Well, apart from those with colostomy bags, I suspect that probably everyone during the course of an ordinary day lets loose at least one emission of “confidential information.” Yet, it comes as no breaking news that discussing it—let alone passing on that information in public—can be more taboo than ventilating any of George Carlin’s “heavy seven” cuss words?
This was not always the case. And Jonathan Swift (expressing himself under the nom de plume Fartinhando Puffindorst, Professor of Bumbast in the University of Cracow) cleared the air of this sonorous subject in his 1722 opus The Benefit of Farting Explained: or Fundamental Cause of the Distempers Incident to the Fair Sex (Proving, a posteriori, most of the disorders entailed on them are owing to flatulencies not seasonably vented). Meanwhile, the prominent Parliamentarian Whig and wit Charles James Fox tooted his own trumpet on the subject in his 1787 An Essay on Wind, in which he resonantly gushes, “Fart loud, I say, and never more be restrained by example, age, rank, or sex, for it is natural and laudable, wholesome and laughable, humorous and comfortable.”
Erasmus of Rotterdam did not shy away from one of the fundamentals of good behavior when he advised youngsters, “To fidget around in your seat, and to settle first on one buttock and then the next, gives the impression that you are repeatedly farting, or trying to fart” (A Handbook on Good Manners for Children). But it is Fox in his essay who exhaustively disburdens himself of the matter. Indeed, he even classifies the different species of afflatus, which are perfectly distinct from each other, both in weight and smell:
First, the sonorous and full-toned, or rousing fart;
Second, the double fart;
Third, the soft fizzing fart;
Fourth, the wet fart;
An fifth, the sullen wind-bound fart.
Regarding the last, he sighs, “It is the most uncomfortable, unhealthy and troublesome of all farts whatever that have been yet discovered, as it comes slowly forth, with a painful sensation and sudden rumbling, like to pent-up air in a volcano, which sometimes produces earthquakes and horrible shakes of the earth from not having a free or open passage for the gas or phlogistic air to escape.” Horrors!
He further breaks down the burble of bursts into “musical farts,” sensibility farts,” “stratagem-detected farts,” “fatal-luxuriant farts,” farting-in-vain farts,” “universal-language farts,” and “wonderful or proxy farts,”—as in the case of the extraordinary Italian farter Signor Trebello “who had the amazing talent of conveying the sound of his farts to any person in the same room, and could (wonderful to relate!) make it sound as if it came out of a pocket, or the mouth, or the ear.” Alas, the gentleman was imprisoned for life for making the Grand Duchess of Tuscany fart several times while in grave conversation with some of her nobles. So, you see from this tale what being a bit waggish will get you. Fox, in the end, sums up with “Fart away then, my brethren, and let farting be in common among you. Vie with each other in producing…the sonorous, full-tone loud fart.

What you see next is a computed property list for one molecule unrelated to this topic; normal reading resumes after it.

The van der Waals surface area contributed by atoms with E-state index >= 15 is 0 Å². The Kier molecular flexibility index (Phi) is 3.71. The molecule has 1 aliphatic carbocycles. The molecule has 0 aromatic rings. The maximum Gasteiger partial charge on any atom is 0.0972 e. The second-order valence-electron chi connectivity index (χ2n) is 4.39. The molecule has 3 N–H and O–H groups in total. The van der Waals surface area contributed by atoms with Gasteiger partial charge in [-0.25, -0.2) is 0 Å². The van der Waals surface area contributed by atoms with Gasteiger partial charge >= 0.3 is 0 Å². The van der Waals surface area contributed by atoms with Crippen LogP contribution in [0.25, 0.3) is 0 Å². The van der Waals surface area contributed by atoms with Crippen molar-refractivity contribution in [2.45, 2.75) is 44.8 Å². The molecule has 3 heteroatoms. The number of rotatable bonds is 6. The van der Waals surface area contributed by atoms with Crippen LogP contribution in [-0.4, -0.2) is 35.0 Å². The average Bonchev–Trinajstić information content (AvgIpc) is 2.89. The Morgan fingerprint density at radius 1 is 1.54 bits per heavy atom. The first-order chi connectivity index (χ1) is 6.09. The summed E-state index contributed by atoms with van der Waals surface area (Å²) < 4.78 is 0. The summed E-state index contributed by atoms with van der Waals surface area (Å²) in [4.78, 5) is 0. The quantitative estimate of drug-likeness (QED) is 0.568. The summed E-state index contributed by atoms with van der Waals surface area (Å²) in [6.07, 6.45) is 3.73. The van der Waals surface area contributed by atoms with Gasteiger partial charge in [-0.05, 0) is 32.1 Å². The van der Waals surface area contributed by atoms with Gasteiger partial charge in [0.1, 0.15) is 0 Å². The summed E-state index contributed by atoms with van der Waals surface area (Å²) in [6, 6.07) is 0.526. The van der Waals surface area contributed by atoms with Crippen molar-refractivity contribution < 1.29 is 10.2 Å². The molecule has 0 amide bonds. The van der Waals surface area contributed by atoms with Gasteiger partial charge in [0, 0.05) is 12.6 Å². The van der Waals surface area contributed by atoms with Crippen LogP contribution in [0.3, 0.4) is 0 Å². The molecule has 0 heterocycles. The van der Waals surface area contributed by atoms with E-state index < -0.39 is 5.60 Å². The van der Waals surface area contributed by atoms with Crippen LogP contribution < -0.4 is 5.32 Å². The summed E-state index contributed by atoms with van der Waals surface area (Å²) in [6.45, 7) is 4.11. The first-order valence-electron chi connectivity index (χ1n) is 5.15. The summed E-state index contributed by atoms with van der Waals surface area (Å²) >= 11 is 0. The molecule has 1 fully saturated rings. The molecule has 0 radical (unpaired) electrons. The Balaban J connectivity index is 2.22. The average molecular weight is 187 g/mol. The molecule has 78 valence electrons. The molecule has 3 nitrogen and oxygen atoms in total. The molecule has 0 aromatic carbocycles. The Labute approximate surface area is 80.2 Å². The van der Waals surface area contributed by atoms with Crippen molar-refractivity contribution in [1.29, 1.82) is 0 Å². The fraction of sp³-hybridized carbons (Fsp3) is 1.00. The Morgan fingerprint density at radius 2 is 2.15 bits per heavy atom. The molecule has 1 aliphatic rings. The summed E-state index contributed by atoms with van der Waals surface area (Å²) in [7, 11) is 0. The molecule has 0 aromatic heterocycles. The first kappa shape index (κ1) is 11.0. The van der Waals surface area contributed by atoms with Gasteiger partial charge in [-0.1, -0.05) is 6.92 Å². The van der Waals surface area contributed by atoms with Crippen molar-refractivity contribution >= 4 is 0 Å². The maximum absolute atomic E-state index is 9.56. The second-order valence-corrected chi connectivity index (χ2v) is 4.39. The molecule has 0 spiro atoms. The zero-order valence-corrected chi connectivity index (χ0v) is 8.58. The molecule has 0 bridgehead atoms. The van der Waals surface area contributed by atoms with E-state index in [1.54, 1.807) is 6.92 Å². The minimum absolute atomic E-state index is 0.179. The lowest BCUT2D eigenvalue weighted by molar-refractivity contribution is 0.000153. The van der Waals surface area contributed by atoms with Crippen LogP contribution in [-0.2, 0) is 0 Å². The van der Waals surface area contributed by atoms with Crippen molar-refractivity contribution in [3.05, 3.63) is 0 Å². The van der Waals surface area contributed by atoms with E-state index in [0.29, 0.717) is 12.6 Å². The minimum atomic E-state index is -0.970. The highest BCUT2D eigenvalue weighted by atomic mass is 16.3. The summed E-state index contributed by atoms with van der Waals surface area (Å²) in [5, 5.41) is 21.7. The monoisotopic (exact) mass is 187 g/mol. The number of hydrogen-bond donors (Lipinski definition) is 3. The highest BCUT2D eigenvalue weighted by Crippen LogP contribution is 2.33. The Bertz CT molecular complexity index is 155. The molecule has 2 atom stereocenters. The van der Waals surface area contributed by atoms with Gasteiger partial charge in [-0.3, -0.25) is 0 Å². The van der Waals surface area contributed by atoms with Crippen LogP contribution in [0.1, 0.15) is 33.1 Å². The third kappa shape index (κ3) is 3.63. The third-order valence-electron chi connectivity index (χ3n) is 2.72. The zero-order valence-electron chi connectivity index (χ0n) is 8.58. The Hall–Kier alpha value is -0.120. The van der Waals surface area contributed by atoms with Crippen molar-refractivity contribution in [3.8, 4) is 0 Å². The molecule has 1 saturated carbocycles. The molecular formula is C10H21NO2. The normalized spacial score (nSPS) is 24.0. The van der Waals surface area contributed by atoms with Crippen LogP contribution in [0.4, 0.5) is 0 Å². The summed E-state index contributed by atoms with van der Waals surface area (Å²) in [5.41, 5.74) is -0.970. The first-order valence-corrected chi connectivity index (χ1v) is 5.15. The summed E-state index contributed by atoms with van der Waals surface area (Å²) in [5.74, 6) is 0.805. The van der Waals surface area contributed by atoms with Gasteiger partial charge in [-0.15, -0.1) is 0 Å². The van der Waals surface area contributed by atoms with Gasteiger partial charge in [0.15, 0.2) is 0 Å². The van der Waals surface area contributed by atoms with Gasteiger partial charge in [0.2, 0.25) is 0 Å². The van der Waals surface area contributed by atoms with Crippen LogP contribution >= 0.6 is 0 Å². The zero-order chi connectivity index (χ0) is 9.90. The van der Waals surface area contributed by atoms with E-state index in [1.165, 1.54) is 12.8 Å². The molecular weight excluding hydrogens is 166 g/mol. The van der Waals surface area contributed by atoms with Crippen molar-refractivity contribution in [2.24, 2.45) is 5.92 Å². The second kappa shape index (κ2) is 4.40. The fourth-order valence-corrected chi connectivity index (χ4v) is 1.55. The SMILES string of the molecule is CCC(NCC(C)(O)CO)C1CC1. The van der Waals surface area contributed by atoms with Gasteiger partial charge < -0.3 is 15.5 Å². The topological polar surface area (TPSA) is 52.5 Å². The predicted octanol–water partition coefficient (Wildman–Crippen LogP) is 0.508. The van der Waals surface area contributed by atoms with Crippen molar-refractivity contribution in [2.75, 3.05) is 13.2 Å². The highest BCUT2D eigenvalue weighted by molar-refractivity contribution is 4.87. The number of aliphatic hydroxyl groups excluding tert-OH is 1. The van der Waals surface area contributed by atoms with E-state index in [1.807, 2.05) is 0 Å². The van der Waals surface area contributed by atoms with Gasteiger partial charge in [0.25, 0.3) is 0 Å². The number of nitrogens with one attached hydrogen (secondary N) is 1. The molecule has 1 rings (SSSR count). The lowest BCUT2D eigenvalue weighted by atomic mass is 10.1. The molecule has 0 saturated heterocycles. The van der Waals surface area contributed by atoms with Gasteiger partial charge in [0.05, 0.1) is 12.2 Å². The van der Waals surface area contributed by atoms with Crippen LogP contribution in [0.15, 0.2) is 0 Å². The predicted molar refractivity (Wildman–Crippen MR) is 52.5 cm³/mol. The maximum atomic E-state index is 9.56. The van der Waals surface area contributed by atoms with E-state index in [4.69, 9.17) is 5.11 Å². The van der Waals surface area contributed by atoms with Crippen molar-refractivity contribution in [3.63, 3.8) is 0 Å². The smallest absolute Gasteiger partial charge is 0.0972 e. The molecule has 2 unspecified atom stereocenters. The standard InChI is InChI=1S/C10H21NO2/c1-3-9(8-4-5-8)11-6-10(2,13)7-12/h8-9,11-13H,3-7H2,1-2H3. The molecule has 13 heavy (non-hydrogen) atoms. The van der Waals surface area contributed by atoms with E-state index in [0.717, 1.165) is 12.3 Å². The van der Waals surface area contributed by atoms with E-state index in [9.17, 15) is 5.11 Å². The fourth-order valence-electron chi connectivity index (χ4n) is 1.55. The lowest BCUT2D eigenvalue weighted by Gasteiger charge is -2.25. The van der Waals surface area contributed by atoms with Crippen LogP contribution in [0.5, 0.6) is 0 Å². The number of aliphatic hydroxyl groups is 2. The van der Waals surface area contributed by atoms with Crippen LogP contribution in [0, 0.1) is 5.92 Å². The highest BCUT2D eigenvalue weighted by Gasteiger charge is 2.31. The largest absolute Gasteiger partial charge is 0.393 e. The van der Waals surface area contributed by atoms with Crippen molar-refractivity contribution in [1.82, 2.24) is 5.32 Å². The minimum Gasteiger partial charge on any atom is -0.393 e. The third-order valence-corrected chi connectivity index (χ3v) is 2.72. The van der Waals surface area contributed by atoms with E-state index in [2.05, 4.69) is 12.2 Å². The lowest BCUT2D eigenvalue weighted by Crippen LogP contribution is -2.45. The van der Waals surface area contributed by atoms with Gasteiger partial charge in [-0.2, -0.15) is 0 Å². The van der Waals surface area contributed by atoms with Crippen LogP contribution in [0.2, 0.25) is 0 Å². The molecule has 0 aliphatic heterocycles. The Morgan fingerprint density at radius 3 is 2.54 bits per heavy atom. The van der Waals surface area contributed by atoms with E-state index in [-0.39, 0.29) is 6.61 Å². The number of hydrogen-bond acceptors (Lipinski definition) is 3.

Before departing farting, I quote Benjamin Franklin, “He that lives upon hope will die farting.”
Hemingway put in his two cents as well in his 88 Poems:
“Home is where the heart is, home is where the fart is.
Come let us fart in the home.
There is no art in a fart.
Still a fart may not be artless.
Let us fart and artless fart in the home.”
Yes, in some ways it is the lingua franca. As Jarrod Kintz put forth: “Flatulence is the international language. Speak it with your anus. Hear it through your ears. Listen through your nose.”
As a postscript, Blazing Saddles was a film that truly broke ground by breaking wind. With cowboys stereotypically subsisting on a diet of canned beans in the old oaters, Mel Brooks repeated from time to time that “you can only eat so many beans without some noise happening there.” The resulting fart scene, in which a gang of cowpokes pass gas around a campfire, made movie history. Brooks knew this gag would get a big reaction, so he deliberately made the farts louder to prevent the audience’s laughter from drowning them out. Nevertheless, the petulant poots were muted in the TV release. Who said, all’s well that ends well?